Mystery Point/Counterpoint II

The post before last I described a Sheaffer nib that I couldn’t quite classify. It was a triumph nib with a wide point and some flexibility which wasn’t like anything I had seen before (not that I’ve seen very much). Well, I’ve come across some information that may help to figure this nib out a little.

Old manufacturer’s catalogs are an invaluable resource for vintage pen information. In the past you usually had to be lucky enough to find one at a flea market, buy a reproduction, or get it lent out to you. None of these options is acceptable for someone like me who needs instant gratification and has no patience. Luckily I stopped by Bill Acker’s site and saw that he is now selling PDF downloads of catalogs! I purchased four from Sheaffer right off the bat and one was for the year of the Tuckaway with mystery nib (1949). Take a look at the image below of the nib styles for that year.

1949 Sheaffer nibs courtesy Bill Acker. (click for larger image)

1949 Sheaffer nibs courtesy Bill Acker. (click for larger image)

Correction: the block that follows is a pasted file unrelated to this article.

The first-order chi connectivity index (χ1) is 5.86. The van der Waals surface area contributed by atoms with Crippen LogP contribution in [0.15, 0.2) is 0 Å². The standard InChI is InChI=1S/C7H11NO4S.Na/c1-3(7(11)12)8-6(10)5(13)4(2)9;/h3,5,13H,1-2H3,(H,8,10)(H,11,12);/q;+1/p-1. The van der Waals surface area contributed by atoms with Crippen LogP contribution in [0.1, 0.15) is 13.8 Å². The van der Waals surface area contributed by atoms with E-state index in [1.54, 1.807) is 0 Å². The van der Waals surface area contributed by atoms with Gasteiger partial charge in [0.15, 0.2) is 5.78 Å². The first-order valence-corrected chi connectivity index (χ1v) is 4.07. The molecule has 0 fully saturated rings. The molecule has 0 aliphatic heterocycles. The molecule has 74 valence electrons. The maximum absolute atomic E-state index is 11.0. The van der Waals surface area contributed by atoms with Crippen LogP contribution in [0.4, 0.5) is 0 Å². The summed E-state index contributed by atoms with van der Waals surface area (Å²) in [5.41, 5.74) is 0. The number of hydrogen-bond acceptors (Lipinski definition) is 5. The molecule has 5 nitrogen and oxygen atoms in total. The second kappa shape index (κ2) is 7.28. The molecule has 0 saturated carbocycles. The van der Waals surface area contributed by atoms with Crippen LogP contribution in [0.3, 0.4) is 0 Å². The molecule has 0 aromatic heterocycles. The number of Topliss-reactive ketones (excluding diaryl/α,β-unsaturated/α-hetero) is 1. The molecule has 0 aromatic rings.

Surprising how many points types there were for triumph nibs in 1949, isn’t it? The one problem with this illustration is just that. A photograph would give more detail to go on when trying to match my nib with the ones on this page. I think we can narrow it down a bit now at least. Which one do you think it is?

  1. May 4, 2009, 9:25 pm

    I’m gonna go with flexible stub, although that doesn’t explain the weird ripple shape in the nib…

  2. TAO
    May 4, 2009, 10:07 pm

    Brian, If you’re referring to the image at the top of this post the nib doesn’t really look that rippled. I think that’s an illusion caused by my camera reflecting as a dark spot on the nib. I’ve got my guess on this nib and some reasons for it but I’ll hold off and see if anyone with a better imagination than me can come up with an answer.

  3. May 5, 2009, 3:33 am

    i think i’ll go with brian, and choose flexible stub. could be a flexible medium too. 🙂